The Algona Upper Des Moines from Algona, Iowa on March 29, 1966 · Page 1
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The Algona Upper Des Moines from Algona, Iowa · Page 1

Algona, Iowa
Issue Date:
Tuesday, March 29, 1966
Page 1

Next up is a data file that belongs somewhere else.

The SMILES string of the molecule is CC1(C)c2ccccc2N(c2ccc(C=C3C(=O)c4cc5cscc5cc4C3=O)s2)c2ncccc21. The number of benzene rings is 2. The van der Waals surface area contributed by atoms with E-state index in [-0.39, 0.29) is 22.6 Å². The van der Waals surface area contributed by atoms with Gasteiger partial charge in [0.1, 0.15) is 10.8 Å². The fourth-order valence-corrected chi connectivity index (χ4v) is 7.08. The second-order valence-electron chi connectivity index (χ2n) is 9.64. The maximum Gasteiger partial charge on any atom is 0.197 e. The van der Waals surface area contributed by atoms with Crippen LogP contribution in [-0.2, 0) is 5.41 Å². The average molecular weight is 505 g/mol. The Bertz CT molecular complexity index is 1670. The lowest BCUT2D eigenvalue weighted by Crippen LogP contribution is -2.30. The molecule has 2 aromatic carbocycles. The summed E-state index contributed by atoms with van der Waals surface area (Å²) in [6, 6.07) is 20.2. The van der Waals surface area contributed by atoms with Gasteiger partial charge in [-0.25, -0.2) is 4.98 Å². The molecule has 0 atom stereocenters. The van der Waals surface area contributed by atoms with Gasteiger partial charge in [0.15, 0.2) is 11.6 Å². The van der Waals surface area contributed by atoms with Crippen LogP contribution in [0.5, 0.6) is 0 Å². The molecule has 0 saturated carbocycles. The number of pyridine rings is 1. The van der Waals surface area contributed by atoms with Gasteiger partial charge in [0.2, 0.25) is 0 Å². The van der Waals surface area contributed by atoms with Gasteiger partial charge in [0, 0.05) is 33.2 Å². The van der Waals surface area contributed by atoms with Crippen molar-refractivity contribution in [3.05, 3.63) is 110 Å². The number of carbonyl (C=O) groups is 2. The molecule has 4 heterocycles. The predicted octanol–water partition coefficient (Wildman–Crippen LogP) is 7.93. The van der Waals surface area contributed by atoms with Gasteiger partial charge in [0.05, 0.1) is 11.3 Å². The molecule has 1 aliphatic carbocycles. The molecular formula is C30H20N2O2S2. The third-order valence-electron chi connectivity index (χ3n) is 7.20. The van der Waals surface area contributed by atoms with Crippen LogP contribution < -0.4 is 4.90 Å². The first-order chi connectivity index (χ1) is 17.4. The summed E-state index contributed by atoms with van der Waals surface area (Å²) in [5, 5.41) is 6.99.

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The "RRST-OMT*-WKK" Tabloid .. . . Ettttnd a* tecond claw nutter'*t the tmrtattice at Algona. towa ALOOMA IOWA TtJCVBAY MABfU 9O IOAA Ho». 1. 1KB, under Act «f CongraM qt Much 3. M79. JWWUMA, NJTCA, IUUUAT, MARCH 2V, 1966 &%«*3&*^^ - 16 tabloid V OL 101 NO. 24 County Slowly Digs Out Roads Open But Electricity, Phones Suffer The office of Sheriff Ralph Lindhorst here was a busy place during the three days after Tuesday's blizzard. He and bis two deputies, Don Wood and Larry Hudson, were going night and day as their schedule became loaded with public service work. Cause of the added tasks which kept them going practically 24 hours a day, was lack of communications in most county towns, which were shut off from the world when many telephone and power lines were broken. Lindhorst, Wood and Hudson spent many hours making trips from the office here to Fenton, Bancroft, Swea City, Lakota, Ledyard, and Whittemore, carrying .important messages which dealt with everything from notification of death' to-f getting an area man to University hospitals at Iowa City where his daughter was very ill. The sheriff noted Saturday installation of 2-way radios in these towns could solve a lot of problems in case of emergency. Such radio set-ups were a big help at Titonka, Wesley and Burt, towns that have had the necessary radio equipment for some time. Fenton had an emergency 2-way radio for use after it was set up Thursday night, but not on a permanent basis. The sheriff said it would be a big help in such emergencies if all towns in the county had 2-way radios, preferably mounted in autos where a power shortage would not provide a problem, and suggested purchase of such equipment by the towns would result in its use following a storm such as our most recent one - or in case of tornadoes, etc., when communication is so important. Algona's fire whistle briefly blew, Wednesday, in a minor voice, but it was only a test by firemen after they had cleaned out the siren with a crowbar, removing snow and ice. They wanted to be sure it was working. - o~ T-V ANTENNAS TAKE A BEATING Algona T-V service firms reported nearly 500 antennas in this area dislodged completely or partly, enough to require repair and reconstruction calls. Rural calls, after restoration of telephone service, are still to come. Radio Station KLGA . was cut off from power and phone service, and personnel were unable to reach the station for some hours. It was off the air two days. ALGONA INDUSTRIES CUT OFF BY STORM Hetronics, Inc. and Directory Service, Inc. were forced to close for two days of operation, Wednesday and Thursday, due to a loss of electricity, and the Weid- enhoff Corp. operated on a limited power basis for several days. At Weidenhoff the 4:30 p. m. shift to 1 a. m. shift into Tuesday night and Wednesday morning, composed of 47 persons, found itself stranded at the plant. Emergency use of a boiler supplied some heat and lights. Mr. and Mrs.'Edwin Hibbs and Mr. and Mrs. Win. Carman walked from their homes, nearby, on Wednesday, taking the marooned employees hot food and coffee. Midwest Printing & Litho, in the Upper Des Moines building, published only the Upper Des Moines on Wednesday. The balance of the usual Wednesday publications from nearby towns were printed Thursday after roads opened up. At the Kossuth County Home, power was off for 46 hours. The 40 residents used gas ranges for heat. Milking of 30 cows was puea some neat ana ugnis. wr. nea t. Milking of 30 cows was &f8&&&3?&^^ done by hand. Adolph Larson, a resident, suffered aheartattack Thursday morning and a snow plow opened the road. He is 88. Larson was taken to St. Ann hospital and is recovering. - o - WATER FOR STOCK A MAJOR PROBLEM With electricity off, pumps quit, and many stock feeders had to improvise for their lives- stock water supply. Last Thursday the City of Algona supplied about 7,000 gallons to farmers who drove in with trucks and pickups, and empty tanks and cans for water, from the fire department connections at city hall. - o ABSOLUTE ISOLATION THE FIRST TIME FOR For many farm families in the area, last week's blizzard brought their first experience with absolute isolation, an isolation their parents and grandparents may have known, but not in more modern times Roads were blocked, power went off, and telephones went dead • Storm Damage Severe Here Storm clean-up, an annual March event in* this area during recent years, got underway here Thursday when state and county road crews began plowing drifts from clogged highways and roads, city crews started uncovering streets and parking lots and Municipal Utilities and Northwestern .Bell Telephone men got going on the seemingly unending job of patching up cables and wires torn apart in our latest blizzard. While it remained windy, especially in the rural areas, Thursday, workmen were able to take the first real whack at the immense job of restoring some sort of order to travel, communications and power. And clear skies, coupled with the less-than 60 mile per hour winds (which prevailed during the height of the storm), made it possible to get quite a bit done. TV repairmen had barely scratched the surface of their job, installing new antennas for many knocked down Tuesday night, and icy and snow- packed roofs didn't make their task any easier. The four photos above were snapped in this immediate area after things quieted down Thursday morning. A buried station wagon, downed utility pole and plenty of packed ice and snow are seen in the top left picture, which was taken at the top of the hill on highway 18 northwest of Algona. It was impossible to identify the auto as too little d it appeared out of the drift to do so. At top right, a line of eight utility poles lay on the ground, snapped off like match sticks, near the Al Erpelding farm, 4 1/2 miles east of Algona on highway 18. This was not an unusual sight, as hundreds of poles fell during the blizzard - and in a five-mile stretch along highway 18 east of Wesley, 60 were knocked down. A large tree, one of many , was broken into large sticks on the parking near the Harry Cutler home on North Thorington street here. It is shown, barely hanging together in the photo at lower left. One of the tallest TV antennas broken off was at the home of Mr. and Mrs. Ralph Valentine at 215 North Harlan street here. It is 'shown in the photo at bottom right, slanting from its base to the wires going past their home. As is always true following such a wicked storm (some old timers have referred to it as the worst they have ever seen here), an estimate of damage is impossible to make. One thing is certain, some of the repair will take months to complete. (UDM Polaroid Photos)